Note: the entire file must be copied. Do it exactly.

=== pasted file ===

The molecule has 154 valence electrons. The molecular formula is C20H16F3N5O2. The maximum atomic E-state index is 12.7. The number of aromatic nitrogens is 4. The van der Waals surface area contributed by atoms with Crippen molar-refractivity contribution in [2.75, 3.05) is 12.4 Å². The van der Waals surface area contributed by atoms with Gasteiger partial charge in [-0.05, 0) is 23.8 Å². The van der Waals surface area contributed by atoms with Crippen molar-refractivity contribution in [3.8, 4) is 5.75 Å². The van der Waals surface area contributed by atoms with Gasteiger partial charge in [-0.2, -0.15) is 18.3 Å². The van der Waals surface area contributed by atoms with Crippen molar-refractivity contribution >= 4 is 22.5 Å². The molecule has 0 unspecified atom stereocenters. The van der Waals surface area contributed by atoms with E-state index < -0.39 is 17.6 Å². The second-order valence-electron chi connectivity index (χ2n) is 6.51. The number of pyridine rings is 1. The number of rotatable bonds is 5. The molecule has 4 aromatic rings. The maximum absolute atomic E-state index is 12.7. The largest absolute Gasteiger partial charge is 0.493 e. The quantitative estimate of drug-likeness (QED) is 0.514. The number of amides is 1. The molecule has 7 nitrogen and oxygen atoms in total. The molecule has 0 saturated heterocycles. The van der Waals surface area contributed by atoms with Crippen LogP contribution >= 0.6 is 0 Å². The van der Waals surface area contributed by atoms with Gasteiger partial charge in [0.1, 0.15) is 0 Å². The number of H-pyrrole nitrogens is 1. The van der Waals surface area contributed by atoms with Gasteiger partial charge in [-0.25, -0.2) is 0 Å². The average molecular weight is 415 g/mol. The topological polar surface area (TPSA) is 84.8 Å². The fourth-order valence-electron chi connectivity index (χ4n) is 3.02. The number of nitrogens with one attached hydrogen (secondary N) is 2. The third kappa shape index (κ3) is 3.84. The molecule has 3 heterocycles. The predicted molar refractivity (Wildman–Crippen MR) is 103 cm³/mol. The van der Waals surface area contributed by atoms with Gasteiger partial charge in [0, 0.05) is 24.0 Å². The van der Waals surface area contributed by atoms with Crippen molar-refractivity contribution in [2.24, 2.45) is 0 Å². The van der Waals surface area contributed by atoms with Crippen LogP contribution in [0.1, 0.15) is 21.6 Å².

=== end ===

The molecule has 154 valence electrons. The molecular formula is C20H16F3N5O2. The maximum atomic E-state index is 12.7. The number of aromatic nitrogens is 4. The van der Waals surface area contributed by atoms with Crippen molar-refractivity contribution in [2.75, 3.05) is 12.4 Å². The van der Waals surface area contributed by atoms with Gasteiger partial charge in [-0.05, 0) is 23.8 Å². The van der Waals surface area contributed by atoms with Crippen molar-refractivity contribution in [3.8, 4) is 5.75 Å². The van der Waals surface area contributed by atoms with Gasteiger partial charge in [-0.2, -0.15) is 18.3 Å². The van der Waals surface area contributed by atoms with Crippen molar-refractivity contribution >= 4 is 22.5 Å². The molecule has 0 unspecified atom stereocenters. The van der Waals surface area contributed by atoms with E-state index < -0.39 is 17.6 Å². The second-order valence-electron chi connectivity index (χ2n) is 6.51. The number of pyridine rings is 1. The number of rotatable bonds is 5. The molecule has 4 aromatic rings. The maximum absolute atomic E-state index is 12.7. The largest absolute Gasteiger partial charge is 0.493 e. The quantitative estimate of drug-likeness (QED) is 0.514. The number of amides is 1. The molecule has 7 nitrogen and oxygen atoms in total. The molecule has 0 saturated heterocycles. The van der Waals surface area contributed by atoms with Crippen LogP contribution >= 0.6 is 0 Å². The van der Waals surface area contributed by atoms with Gasteiger partial charge in [0.1, 0.15) is 0 Å². The number of H-pyrrole nitrogens is 1. The van der Waals surface area contributed by atoms with Gasteiger partial charge in [-0.25, -0.2) is 0 Å². The average molecular weight is 415 g/mol. The topological polar surface area (TPSA) is 84.8 Å². The fourth-order valence-electron chi connectivity index (χ4n) is 3.02. The number of nitrogens with one attached hydrogen (secondary N) is 2. The third kappa shape index (κ3) is 3.84. The molecule has 3 heterocycles. The predicted molar refractivity (Wildman–Crippen MR) is 103 cm³/mol. The van der Waals surface area contributed by atoms with Gasteiger partial charge in [0, 0.05) is 24.0 Å². The van der Waals surface area contributed by atoms with Crippen molar-refractivity contribution in [2.24, 2.45) is 0 Å². The van der Waals surface area contributed by atoms with Crippen LogP contribution in [0.1, 0.15) is 21.6 Å².